Yahoo! (NASDAQ:YHOO) is really trying its best. The company deserves that nod and despite many critics emerging over the past few days regarding Katie Couric's decision to leave ABC to become Yahoo!'s Global Anchor, it's difficult to deny that it's a coup for President and CEO Marissa Mayer, who has only been in the job for a little more than a year. All the while, the Yahoo! name is trying to reinvent itself, especially with the acquisition of Tumblr in May. If these admittedly expensive moves will pay off dividends remains to be seen and, as detailed on The Motley Fool recently, the company is making some positive strides, but it's staring at another issue – the Yahoo! email service.

On Nov. 25, a humorous story appeared on The Huffington Post claiming that Yahoo! employees don't like using Yahoo Mail and the company is having a hard time convincing workers to use it. Now that's certainly a problem. The revelation came from a company memo seen by Kara Swisher from All Things D in the wake of consumer complaints over the email service's redesign. Many were unhappy, inside and outside of the company it would seem.

According to the memo, only 25% of employees at Yahoo! are using their own mail system. The rest are on Microsoft Outlook. So it appears that employees share some views with the audience, at least on the design and usability of Yahoo Mail, an email service that was once upon a time the most used in the world.

The memo stated: "Earlier this year we asked you to move to Yahoo Mail for your corporate email account. 25% of you made the switch (thank you). But even if we used the most generous of grading curves (say, the one from organic chemistry), we have clearly failed in our goal to move our co-workers to Yahoo Mail."

The line "we have clearly failed in our goal" is particularly gripping and is emblematic of the problems that Yahoo! need to address to making their email service easily accessible or even fun to use. The memo was written by Jeff Bonforte (SVP Communications Products) and Randy Roumillat (CIO) -- read it in full here -- and to their credit, the note wasn't presented as a scolding of staff but rather took a tongue-in-cheek approach to making a serious request to their workers. "Use it generously so we can make the improvements to make Yahoo Mail the unquestioned inbox champion of the world. I pitty [sic] the fool who resists," they said.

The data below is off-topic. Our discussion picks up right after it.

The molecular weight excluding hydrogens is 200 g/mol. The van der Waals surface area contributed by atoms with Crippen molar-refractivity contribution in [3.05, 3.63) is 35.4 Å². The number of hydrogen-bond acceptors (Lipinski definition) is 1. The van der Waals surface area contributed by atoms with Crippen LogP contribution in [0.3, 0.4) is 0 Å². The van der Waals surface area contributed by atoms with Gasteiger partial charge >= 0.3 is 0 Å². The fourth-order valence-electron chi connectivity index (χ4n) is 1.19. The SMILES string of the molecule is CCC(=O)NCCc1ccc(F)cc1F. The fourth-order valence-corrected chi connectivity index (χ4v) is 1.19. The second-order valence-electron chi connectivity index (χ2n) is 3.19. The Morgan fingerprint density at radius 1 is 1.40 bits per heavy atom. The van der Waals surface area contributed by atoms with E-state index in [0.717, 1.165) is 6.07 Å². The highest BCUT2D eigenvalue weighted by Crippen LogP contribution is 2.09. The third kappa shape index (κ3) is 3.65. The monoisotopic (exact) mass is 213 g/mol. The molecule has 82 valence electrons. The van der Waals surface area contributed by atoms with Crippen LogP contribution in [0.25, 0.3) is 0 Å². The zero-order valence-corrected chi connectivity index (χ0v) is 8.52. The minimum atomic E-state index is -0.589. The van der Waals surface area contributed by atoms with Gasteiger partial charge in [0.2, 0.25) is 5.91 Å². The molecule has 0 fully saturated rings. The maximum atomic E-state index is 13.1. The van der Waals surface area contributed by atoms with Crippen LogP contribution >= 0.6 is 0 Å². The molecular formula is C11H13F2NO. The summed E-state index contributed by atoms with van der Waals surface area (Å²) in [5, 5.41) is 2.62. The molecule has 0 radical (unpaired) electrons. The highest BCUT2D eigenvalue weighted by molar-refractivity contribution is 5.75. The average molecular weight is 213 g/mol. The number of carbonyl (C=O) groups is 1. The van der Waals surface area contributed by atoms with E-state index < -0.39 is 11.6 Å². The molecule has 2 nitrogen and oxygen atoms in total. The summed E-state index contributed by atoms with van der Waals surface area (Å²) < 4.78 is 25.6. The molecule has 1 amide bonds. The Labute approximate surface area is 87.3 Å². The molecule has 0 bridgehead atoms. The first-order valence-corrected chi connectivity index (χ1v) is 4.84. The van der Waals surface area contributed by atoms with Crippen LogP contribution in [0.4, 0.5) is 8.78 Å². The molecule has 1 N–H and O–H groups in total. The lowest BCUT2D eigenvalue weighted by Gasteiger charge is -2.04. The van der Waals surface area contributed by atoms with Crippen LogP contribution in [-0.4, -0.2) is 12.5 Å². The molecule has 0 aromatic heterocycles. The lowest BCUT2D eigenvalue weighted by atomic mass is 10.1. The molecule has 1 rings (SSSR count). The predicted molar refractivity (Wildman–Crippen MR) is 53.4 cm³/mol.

The future under Mayer

Thus far, Yahoo! has, under the helm of Marissa Mayer, cleaned up its home page a little so it's not a clutter of content. This may suggest that further email rejigging is on the to-do list as well because the company is on the right path, it would seem. But they should act fast.

According to a study published by research firm Radicati (Email Statistics Report, 2009-2013-PDF), the typical corporate email user sends 167 emails a day. This figure was published in 2009 and was projected to increase greatly by the time 2013 rolled around. The report had also claimed that in the four year gap, email user numbers increases from 1.4 billion worldwide to 1.9 billion. The central message to take away from all of this is that even with the inexorable rise of social media, email is still rising too and simply not going anywhere; making email services just as competitive as ever.

In 2012, Gmail surpassed Hotmail as the world's largest email service, clocking in with 425 million monthly active users. It knocked Hotmail off its perch, which it occupied for some time, and despite the Gmail tab redesign that was rolled out this summer, dividing user opinions on it, Gmail's user numbers are staying impressively steady.

Yahoo Mail used to be number one a few years ago but has since fallen to third and the news that employees aren't using it serves to remind Yahoo! on the need for a new take on their email service.

Broadly speaking, Yahoo!'s finances are on track. Their Q3 earnings, revealed in October, were exactly as analysts expected with revenues of $1.08 billion. While it's flat and not a sign of growth for Yahoo just yet, it's a step in the right direction, showing us that Mayer has a firm handle of this ship; and with the acquisition of Ptch, recently they continue to look at new avenues. But the company could also be looking at a missed revenue opportunity if their email service isn't exploited to its full advantage.

Google meshes targeted ads with their Gmail service, based on information transmitted through the user's Google account. Google's activity of collecting data about users is heavily criticized but Gmail has attracted many users for years. Now they've expanded the ads to Gmail on Android and Google's ad revenue of $43 billion this year is largely thanks to such targeted advertising, according to The Guardian.

While Yahoo! may not want to get into the same business of collected data and targeted ads in the same fashion that Google is, Gmail's figures still exhibit untapped revenue potential for Mayer and Yahoo Mail and considering their email service was once the number one ranked, returning to a reputable position is not an unrealistic undertaking. They just need to get their employees on board first.

Fool contributor Jonathan Keane has no position in any stocks mentioned. The Motley Fool recommends Yahoo!. Try any of our Foolish newsletter services free for 30 days. We Fools may not all hold the same opinions, but we all believe that considering a diverse range of insights makes us better investors. The Motley Fool has a disclosure policy.